Enlightenment philosophers unanimously excoriated all elements of the corporate society, which was ruled by landed elites wedded to the feudal ethos of conquest and the subsequent hoarding of resources. The foundations of liberalism were laid by the science of political economy, developed in the eighteenth century on the new assumption that reason and enlightened self-interest guided a humanity recently arrived at the Age of Reason, after centuries of blinding prejudices. To the feudal order based on landed wealth, mercantile economics, and aggressive policies of conquest, eighteenth-century liberals opposed trade-generated wealth, free-market economics, and peaceful commercial relations between all nations. The nineteenth-century disciples of the classical political economists went one step further and theorized that rational self-interest provided the maximum of individual freedom and the best guarantee of social peace at the same time.
Many of the world's political systems are based on the values and concepts evident in liberalism. Historically, the ideals of liberalism were revolutionary especially during the time of this ideology's emergence.
However, in order to fully comprehend the strengths and weaknesses of liberalism it is necessary to examine Liberalism and colonialism preceding form of rule; colonialism. Colonialism from a modern standpoint is considered to be a "system of domination" Colonialism, pg 4.
Generally it is viewed as a system of rule that resulted in the destruction of land, people and cultures; the disastrous effects of which are still echoing around the world. However, I will argue that even though liberalism and colonialism have several significant differences; there are few similarities between the two.
The similarities between liberalism and colonialism constitute conflicts within liberalism and these conflicts are evident in today's political structures. The purpose of liberalism was to promote individual freedom and equality, yet some of the presuppositions of liberalism were based on the inequalities of colonialism.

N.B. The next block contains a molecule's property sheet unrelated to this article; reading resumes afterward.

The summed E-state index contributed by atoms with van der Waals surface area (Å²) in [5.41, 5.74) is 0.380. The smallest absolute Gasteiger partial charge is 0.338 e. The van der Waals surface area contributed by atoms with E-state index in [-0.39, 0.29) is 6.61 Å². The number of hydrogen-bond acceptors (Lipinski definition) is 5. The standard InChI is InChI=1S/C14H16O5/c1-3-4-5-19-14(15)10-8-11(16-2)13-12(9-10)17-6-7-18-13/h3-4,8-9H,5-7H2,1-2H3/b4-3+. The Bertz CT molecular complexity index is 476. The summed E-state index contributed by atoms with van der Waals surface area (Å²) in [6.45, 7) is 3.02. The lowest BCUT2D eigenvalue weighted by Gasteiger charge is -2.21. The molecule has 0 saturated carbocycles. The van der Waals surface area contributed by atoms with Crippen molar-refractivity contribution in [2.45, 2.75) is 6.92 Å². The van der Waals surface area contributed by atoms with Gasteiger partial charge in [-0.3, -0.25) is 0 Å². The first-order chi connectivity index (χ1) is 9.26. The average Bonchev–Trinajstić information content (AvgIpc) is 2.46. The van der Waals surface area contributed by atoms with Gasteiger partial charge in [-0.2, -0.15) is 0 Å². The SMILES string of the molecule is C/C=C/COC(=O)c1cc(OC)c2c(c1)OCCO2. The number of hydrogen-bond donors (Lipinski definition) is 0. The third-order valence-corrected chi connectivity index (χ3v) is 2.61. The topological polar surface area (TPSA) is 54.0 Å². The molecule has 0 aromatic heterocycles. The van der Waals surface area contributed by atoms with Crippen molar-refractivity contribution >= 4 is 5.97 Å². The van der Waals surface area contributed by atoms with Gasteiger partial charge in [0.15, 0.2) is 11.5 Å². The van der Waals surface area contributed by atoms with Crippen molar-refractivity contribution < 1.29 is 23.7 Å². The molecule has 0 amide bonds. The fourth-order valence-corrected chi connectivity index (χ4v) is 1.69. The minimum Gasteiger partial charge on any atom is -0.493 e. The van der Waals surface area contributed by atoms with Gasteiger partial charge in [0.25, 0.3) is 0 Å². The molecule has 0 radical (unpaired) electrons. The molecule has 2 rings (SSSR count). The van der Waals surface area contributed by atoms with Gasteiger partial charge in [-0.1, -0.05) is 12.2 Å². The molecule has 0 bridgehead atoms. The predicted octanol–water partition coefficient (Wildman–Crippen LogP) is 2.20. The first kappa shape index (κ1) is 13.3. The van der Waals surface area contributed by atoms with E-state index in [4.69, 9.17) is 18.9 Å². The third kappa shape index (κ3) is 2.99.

To prove this the following will compare and contrast colonialism and liberalism by examining in each the definitions of the forms of rule and how they emerged, the central focus core conceptsas well as the assumptions and contradictions both entail. In terms of definition liberalism and colonialism Liberalism and colonialism so starkly different it seems almost impossible to conceive of any similarities between the two.
According to Osterhammel the definition of colonialism is: The fundamental decisions affecting the lives of the colonized people are made and implemented by the colonial rulers in pursuit of interests that are often defined in a distant metropolis. Rejecting cultural compromises with the colonized population, the colonizers are convinced of their own superiority and their ordained mandate to rule" Osterhammel, p The basis of colonialism is a system of inequality, participants seek out weaker states and "uncivilized" peoples and strip them of their culture, rights and in many cases subject them to slavery for economic gain.
An example of this would be the promise of slaves by France to encourage settlers of New France. Colonialism emerged with the breakdown of feudalism in the fourteenth century. During this time period crusades were under way and this led to opening routes of travel for Europeans.
These routes led Europeans to the discovery of the "New World". In turn, this discovery led to conquest and the forced application of European government to the "New World".
A point that is interesting to note and will be discussed further at a later point is that during the period of colonial rule, a simultaneous emergence of the nation-state is occurring Treaty of Westphalia - as well as the resulting "territorially bound sovereignty" Lecture Notes, Wk. However, the ideal of sovereignty appears to be applicable only to European states, this is evident in the fact the colonialism remained ever rampant at this time.
During the emergence of the nation-state the fact that colonialism was occurring was completely ignored. Also occurring is the rise of Royal Absolutism which was encouraged by the processes of colonialism. Nevertheless, the principles of the Treaty of Westphalia are a basis for emerging liberal ideologies at this time.